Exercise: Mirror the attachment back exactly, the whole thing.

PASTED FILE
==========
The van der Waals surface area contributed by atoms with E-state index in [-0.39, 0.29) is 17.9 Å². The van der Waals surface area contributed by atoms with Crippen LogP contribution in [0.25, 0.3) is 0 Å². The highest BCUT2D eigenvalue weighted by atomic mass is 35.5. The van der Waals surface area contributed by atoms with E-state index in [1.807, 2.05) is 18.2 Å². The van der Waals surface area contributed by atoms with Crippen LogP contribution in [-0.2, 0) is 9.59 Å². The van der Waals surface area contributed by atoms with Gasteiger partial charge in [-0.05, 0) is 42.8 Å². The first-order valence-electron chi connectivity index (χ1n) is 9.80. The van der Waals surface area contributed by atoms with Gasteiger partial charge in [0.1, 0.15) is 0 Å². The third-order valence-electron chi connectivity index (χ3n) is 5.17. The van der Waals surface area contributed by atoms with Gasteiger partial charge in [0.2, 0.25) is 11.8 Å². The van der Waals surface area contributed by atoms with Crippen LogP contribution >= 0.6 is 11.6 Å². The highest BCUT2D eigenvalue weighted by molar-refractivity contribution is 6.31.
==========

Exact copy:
The van der Waals surface area contributed by atoms with E-state index in [-0.39, 0.29) is 17.9 Å². The van der Waals surface area contributed by atoms with Crippen LogP contribution in [0.25, 0.3) is 0 Å². The highest BCUT2D eigenvalue weighted by atomic mass is 35.5. The van der Waals surface area contributed by atoms with E-state index in [1.807, 2.05) is 18.2 Å². The van der Waals surface area contributed by atoms with Crippen LogP contribution in [-0.2, 0) is 9.59 Å². The van der Waals surface area contributed by atoms with Gasteiger partial charge in [-0.05, 0) is 42.8 Å². The first-order valence-electron chi connectivity index (χ1n) is 9.80. The van der Waals surface area contributed by atoms with Gasteiger partial charge in [0.1, 0.15) is 0 Å². The third-order valence-electron chi connectivity index (χ3n) is 5.17. The van der Waals surface area contributed by atoms with Gasteiger partial charge in [0.2, 0.25) is 11.8 Å². The van der Waals surface area contributed by atoms with Crippen LogP contribution >= 0.6 is 11.6 Å². The highest BCUT2D eigenvalue weighted by molar-refractivity contribution is 6.31.